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Year : 2019  |  Volume : 8  |  Issue : 1  |  Page : 16-23

Biochemical and serological characterisation of beta-haemolytic streptococci from various clinical samples in a tertiary care hospital, South India

1 Department of Microbiology, Sri Venkateswaran Institute of Medical Sciences, Tirupathi, Andhra Pradesh, India
2 Department of Medicine, Sri Venkateswaran Institute of Medical Sciences, Tirupathi, Andhra Pradesh, India

Correspondence Address:
R Jayaprada
Associate Professor, Department of Microbiology, Sri Venkateswaran Institute of Medical Sciences, Tirupati, Andhra Pradesh
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Source of Support: None, Conflict of Interest: None

DOI: 10.4103/JCSR.JCSR_39_19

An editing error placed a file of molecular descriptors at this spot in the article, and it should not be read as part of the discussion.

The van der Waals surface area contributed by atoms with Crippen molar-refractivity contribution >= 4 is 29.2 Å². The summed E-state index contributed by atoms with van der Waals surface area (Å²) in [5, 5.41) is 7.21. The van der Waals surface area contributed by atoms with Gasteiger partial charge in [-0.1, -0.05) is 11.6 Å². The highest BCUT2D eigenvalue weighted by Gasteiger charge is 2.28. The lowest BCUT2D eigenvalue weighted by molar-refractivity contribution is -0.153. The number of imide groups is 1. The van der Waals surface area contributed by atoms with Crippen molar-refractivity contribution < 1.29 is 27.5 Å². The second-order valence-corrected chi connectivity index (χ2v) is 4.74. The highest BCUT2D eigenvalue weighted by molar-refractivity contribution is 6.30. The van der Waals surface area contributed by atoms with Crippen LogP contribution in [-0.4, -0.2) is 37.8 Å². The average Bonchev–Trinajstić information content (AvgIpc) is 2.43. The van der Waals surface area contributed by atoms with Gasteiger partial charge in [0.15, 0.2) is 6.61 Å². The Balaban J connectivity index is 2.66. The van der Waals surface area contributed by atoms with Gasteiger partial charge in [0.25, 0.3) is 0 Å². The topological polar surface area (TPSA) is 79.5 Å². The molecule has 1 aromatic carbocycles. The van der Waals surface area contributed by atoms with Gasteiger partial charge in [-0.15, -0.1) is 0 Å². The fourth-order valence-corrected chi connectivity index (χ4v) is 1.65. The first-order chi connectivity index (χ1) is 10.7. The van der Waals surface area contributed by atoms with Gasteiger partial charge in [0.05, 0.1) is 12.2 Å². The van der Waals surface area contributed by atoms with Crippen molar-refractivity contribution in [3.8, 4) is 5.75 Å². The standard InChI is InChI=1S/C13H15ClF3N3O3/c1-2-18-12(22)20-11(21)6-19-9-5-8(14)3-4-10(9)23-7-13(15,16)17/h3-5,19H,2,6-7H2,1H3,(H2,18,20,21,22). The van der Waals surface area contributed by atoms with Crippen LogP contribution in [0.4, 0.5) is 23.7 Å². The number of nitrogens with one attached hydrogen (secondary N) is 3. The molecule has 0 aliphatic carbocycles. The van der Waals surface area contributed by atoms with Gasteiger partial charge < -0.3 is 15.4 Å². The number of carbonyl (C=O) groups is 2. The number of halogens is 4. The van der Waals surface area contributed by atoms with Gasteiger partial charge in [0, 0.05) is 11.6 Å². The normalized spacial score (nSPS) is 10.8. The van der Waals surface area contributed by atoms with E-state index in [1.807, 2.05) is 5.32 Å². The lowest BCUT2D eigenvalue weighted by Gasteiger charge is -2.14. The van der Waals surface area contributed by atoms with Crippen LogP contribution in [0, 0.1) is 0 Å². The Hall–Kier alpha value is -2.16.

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Introduction: Beta-haemolytic streptococci (BHS) are one of the most frequent human pathogens capable of producing a variety of diseases ranging from pharyngitis, impetigo, to more severe and life-threatening diseases such as toxic shock syndrome, neonatal sepsis, pneumonia, meningitis and acute rheumatic fever. Methods: This was a hospital-based prospective study which was carried out on BHS isolated from various clinical specimens submitted in microbiology laboratory from inpatients and outpatients, and these isolates were studied biochemically by pyrrolidonyl arylamidase (PYR), hippurate hydrolysis and sugar fermentation tests. Differentiation of various serogroups was done with bacitracin (0.04 U), co-trimoxazole (sulphamethoxazole-trimethoprim [23.75/1.25 mcg]) and penicillin (10 units/disc) discs (n = 220). The isolates were identified serologically by Hi Strep™ Latex agglutination test Kit (Himedia). Results: The findings showed that the highest percentage of streptococci isolated was from throat swabs (35.5%), followed by sputum (15.9%), urine (14.1%), blood (10.5%), pus (8.6%), cerebrospinal fluid (6.4%), bronchoalveolar lavage (5.9%) and endotracheal tips (3.2%). The highest percentage of BHS belongs to Group C (74, 33.6%), followed by Group G (51, 23.2%), Group B (42, 19.1%), Group F (28, 12.7%), Group A (21, 9.5%) and Group D (4, 1.8%). Conclusions: Rapid identification and consequent prompt treatment of patients with BHS can reduce the risk of spread and aid in the prevention of infections and their serious complications, such as rheumatic fever/rheumatic heart disease, nephritis and local or systemic infections.

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